The word 'unprecedented' may have been over used when talking about the pandemic last year but it is the best word I can use to currently describe the Idaho, Treasure Valley and Boise housing market. Unprecedented. Finally some relief to those who are being priced out of their homes and or rentals and are unable to afford adequate shelter.

According to Carolyn Komatsoulis with The Idaho State Journal, The U.S. Department of Housing and Urban Development recently awarded $2.4 million in American Rescue Plan Funds for Emergency Housing Vouchers in Idaho. The HUD's website says they will be distributed between the Boise City Housing Authority, the Southwestern Idaho Cooperative Housing Authority, the Housing Authority of the City of Pocatello and the Idaho Housing and Finance Association. There is more than $1 billion going out nationwide.

While $2.4 million may seem like it will go a long way it only covers 217 vouchers and “related administrative costs”. That is only going to scratch the surface of the problem in the gem state. The vouchers are primarily being awarded to those "experiencing homelessness off the streets and into safe, stable homes.” HUD Secretary Marcia Fudge said in a news release.

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Homelessness has been a tense issue in Boise. After years of litigation in Boise, the city in February agreed to not arrest or cite homeless people sleeping when no shelter is available. Now that the Interfaith Sanctuary was forced to stop plans for a new homeless shelter and hot summer days, the need is greater than ever.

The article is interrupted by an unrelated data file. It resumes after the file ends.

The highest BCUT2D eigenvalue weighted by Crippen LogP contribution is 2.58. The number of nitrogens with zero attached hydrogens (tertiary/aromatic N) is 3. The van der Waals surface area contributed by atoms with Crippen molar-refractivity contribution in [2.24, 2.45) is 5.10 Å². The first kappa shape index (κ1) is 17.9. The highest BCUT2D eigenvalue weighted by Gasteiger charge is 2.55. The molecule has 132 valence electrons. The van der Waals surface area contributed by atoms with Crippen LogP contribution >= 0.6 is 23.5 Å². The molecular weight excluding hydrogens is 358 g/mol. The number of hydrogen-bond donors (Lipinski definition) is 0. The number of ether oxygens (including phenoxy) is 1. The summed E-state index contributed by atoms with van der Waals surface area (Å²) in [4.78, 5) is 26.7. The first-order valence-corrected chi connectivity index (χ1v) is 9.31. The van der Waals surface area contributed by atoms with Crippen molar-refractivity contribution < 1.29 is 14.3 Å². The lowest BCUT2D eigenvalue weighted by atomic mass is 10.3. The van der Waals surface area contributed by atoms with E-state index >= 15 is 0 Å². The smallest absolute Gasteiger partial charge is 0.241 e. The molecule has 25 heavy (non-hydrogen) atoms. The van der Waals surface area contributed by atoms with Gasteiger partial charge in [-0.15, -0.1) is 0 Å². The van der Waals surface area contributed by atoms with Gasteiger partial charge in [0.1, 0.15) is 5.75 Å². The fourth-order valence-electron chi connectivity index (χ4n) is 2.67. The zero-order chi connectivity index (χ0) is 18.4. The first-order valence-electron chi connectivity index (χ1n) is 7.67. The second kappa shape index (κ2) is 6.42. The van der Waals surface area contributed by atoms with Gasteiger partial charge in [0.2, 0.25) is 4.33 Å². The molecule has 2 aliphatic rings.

The vouchers and funding will be available starting next month, to qualify, families need to fit one of four categories: homeless, at risk of homelessness, fleeing or attempting to flee situations such as domestic violence or human trafficking, or recently homeless.

READ ON: See the States Where People Live the Longest

Stacker used data from the 2020 County Health Rankings to rank every state's average life expectancy from lowest to highest. The 2020 County Health Rankings values were calculated using mortality counts from the 2016-2018 National Center for Health Statistics. The U.S. Census 2019 American Community Survey and America's Health Rankings Senior Report 2019 data were also used to provide demographics on the senior population of each state and the state's rank on senior health care, respectively.

Read on to learn the average life expectancy in each state.

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